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Taking a Look at Malaysia’s Big Data Infrastructure With Teradata Country Manager Saqib Sabah


Big Community was privileged once again to interview a giant in the data analytics and big data field, Teradata. On hand to answer our questions was Country Manager, Saqib Sabah.

Teradata is a company that develops and sells a relational database management system (RDBMS) with the same name. Their data warehouse system stores and manages data using a ‘shared nothing’ architechture with every node possessing its own memory and power. Text analytics are used to track unstructured data in word processor documents and semi-structured data.

Teradata’s product is also used for business analysis, allowing data warehouses to track company data, such as sales, customer preferences and product placement.

We queried Saqib on how Asean countries are stacking up in big data adoption in comparison with the other parts of the world. He sees there is a growing belief within the region towards big data adoptions. With more data then comes more responsibility in governing those data.

“How do we make sure data is managed in a proper way and companies are not lost”, he says adding that it is important to look at the architecture that goes into managing the data that are going into those companies.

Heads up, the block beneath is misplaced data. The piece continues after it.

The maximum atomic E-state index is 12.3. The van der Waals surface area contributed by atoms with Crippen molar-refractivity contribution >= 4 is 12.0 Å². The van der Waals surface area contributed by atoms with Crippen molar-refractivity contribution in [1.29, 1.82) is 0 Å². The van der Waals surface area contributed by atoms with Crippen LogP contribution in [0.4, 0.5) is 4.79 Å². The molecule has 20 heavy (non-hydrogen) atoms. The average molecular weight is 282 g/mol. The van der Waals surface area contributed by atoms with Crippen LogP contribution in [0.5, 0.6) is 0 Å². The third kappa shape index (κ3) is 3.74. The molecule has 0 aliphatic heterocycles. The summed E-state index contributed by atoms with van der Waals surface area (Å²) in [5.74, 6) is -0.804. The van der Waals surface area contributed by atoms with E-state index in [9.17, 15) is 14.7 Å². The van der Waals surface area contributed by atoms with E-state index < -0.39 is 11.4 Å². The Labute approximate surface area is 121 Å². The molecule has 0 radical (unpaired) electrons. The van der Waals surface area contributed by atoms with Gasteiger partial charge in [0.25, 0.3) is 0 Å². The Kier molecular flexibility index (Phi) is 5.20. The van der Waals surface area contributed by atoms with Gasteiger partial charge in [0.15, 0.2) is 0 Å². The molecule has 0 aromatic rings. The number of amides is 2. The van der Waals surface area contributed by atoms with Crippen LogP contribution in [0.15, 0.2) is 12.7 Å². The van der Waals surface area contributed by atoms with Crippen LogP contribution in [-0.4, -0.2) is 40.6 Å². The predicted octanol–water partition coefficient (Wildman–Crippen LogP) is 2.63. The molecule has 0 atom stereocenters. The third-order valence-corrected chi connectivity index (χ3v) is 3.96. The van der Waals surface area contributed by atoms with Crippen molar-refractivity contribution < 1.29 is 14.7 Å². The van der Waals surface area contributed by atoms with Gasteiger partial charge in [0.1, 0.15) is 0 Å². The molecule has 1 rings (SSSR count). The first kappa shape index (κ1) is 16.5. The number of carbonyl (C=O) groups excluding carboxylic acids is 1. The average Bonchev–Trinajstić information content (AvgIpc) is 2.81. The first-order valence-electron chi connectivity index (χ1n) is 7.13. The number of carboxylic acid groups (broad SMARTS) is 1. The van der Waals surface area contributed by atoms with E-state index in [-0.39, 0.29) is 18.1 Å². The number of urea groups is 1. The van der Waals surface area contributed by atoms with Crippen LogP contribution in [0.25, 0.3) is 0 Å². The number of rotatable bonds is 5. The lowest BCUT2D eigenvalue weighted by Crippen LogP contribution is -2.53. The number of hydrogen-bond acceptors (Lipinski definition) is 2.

With the many initiatives being spearheaded by the government in bringing the digital technology into the country, thus building up its infrastructure. Saqib believes that the more data scientists we have in the country and in the organisation, the faster the adoption of those technologies will take place.

“We are still lacking in talent within the organisations we come across. I think there is a huge potential there with the opportunity and demand from the organisations”, he added. Having the right expertise in n organisation who knows how to organise and manage their data will be a great advantage to adopting big data on the fly.

However, the speed at which data scientists are being produced leave to question if at all they are equipped to lead a team into pretty much unchartered territory in terms of where the company will be headed within its own scope of the digital era.

Sadiq agrees but puts a point across that although he isn’t aware of the curriculum that the students are receiving within the ‘crash course’, he believes the right path would be for them to be partnered with senior data scientists.

“There’s a bandwagon effect going on now within the industry. It is a good starting point for students to add on additional skills if they already have a business understanding”. Although he adds that having a crash course program to train data scientists is not the answer to fill the void of demand.

The know-how needed for students to have in a business environment, can only be acquired through years of actual work. This will still be a missing ingredient to future data scientists if it is not addressed soon.

Sadiq however believes that it is a good initiative in growing the industry to reach its full potential as things are moving very fast, therefore having structure and governance will not be an easy task. Though it may not be the perfect solution, it is a good initiative to start with.